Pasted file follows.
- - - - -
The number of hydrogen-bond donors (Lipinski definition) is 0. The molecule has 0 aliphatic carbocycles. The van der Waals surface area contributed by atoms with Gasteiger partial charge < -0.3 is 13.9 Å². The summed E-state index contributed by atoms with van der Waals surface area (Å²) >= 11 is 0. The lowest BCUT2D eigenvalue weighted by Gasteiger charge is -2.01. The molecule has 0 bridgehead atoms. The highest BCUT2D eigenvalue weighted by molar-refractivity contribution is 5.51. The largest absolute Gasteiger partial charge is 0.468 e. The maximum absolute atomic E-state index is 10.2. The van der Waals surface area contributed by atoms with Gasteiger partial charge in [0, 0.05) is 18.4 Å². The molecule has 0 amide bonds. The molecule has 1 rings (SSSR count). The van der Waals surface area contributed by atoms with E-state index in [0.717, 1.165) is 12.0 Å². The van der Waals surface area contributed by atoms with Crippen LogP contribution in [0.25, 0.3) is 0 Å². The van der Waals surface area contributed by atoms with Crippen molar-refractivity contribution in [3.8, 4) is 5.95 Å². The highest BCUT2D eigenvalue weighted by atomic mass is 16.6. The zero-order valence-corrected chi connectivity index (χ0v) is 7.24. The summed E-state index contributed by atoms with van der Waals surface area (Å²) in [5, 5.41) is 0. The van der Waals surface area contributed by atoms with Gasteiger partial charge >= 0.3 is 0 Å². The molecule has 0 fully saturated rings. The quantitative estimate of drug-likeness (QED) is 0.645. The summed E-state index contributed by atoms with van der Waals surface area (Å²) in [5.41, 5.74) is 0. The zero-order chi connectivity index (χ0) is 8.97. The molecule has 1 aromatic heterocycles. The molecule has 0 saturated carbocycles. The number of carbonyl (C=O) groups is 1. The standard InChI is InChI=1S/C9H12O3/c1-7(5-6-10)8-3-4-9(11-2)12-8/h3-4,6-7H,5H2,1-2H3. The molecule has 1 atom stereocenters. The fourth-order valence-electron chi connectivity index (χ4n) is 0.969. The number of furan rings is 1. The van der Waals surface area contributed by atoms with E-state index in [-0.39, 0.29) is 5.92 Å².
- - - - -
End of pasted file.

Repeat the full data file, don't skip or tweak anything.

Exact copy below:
The number of hydrogen-bond donors (Lipinski definition) is 0. The molecule has 0 aliphatic carbocycles. The van der Waals surface area contributed by atoms with Gasteiger partial charge < -0.3 is 13.9 Å². The summed E-state index contributed by atoms with van der Waals surface area (Å²) >= 11 is 0. The lowest BCUT2D eigenvalue weighted by Gasteiger charge is -2.01. The molecule has 0 bridgehead atoms. The highest BCUT2D eigenvalue weighted by molar-refractivity contribution is 5.51. The largest absolute Gasteiger partial charge is 0.468 e. The maximum absolute atomic E-state index is 10.2. The van der Waals surface area contributed by atoms with Gasteiger partial charge in [0, 0.05) is 18.4 Å². The molecule has 0 amide bonds. The molecule has 1 rings (SSSR count). The van der Waals surface area contributed by atoms with E-state index in [0.717, 1.165) is 12.0 Å². The van der Waals surface area contributed by atoms with Crippen LogP contribution in [0.25, 0.3) is 0 Å². The van der Waals surface area contributed by atoms with Crippen molar-refractivity contribution in [3.8, 4) is 5.95 Å². The highest BCUT2D eigenvalue weighted by atomic mass is 16.6. The zero-order valence-corrected chi connectivity index (χ0v) is 7.24. The summed E-state index contributed by atoms with van der Waals surface area (Å²) in [5, 5.41) is 0. The van der Waals surface area contributed by atoms with Gasteiger partial charge >= 0.3 is 0 Å². The molecule has 0 fully saturated rings. The quantitative estimate of drug-likeness (QED) is 0.645. The summed E-state index contributed by atoms with van der Waals surface area (Å²) in [5.41, 5.74) is 0. The zero-order chi connectivity index (χ0) is 8.97. The molecule has 1 aromatic heterocycles. The molecule has 0 saturated carbocycles. The number of carbonyl (C=O) groups is 1. The standard InChI is InChI=1S/C9H12O3/c1-7(5-6-10)8-3-4-9(11-2)12-8/h3-4,6-7H,5H2,1-2H3. The molecule has 1 atom stereocenters. The fourth-order valence-electron chi connectivity index (χ4n) is 0.969. The number of furan rings is 1. The van der Waals surface area contributed by atoms with E-state index in [-0.39, 0.29) is 5.92 Å².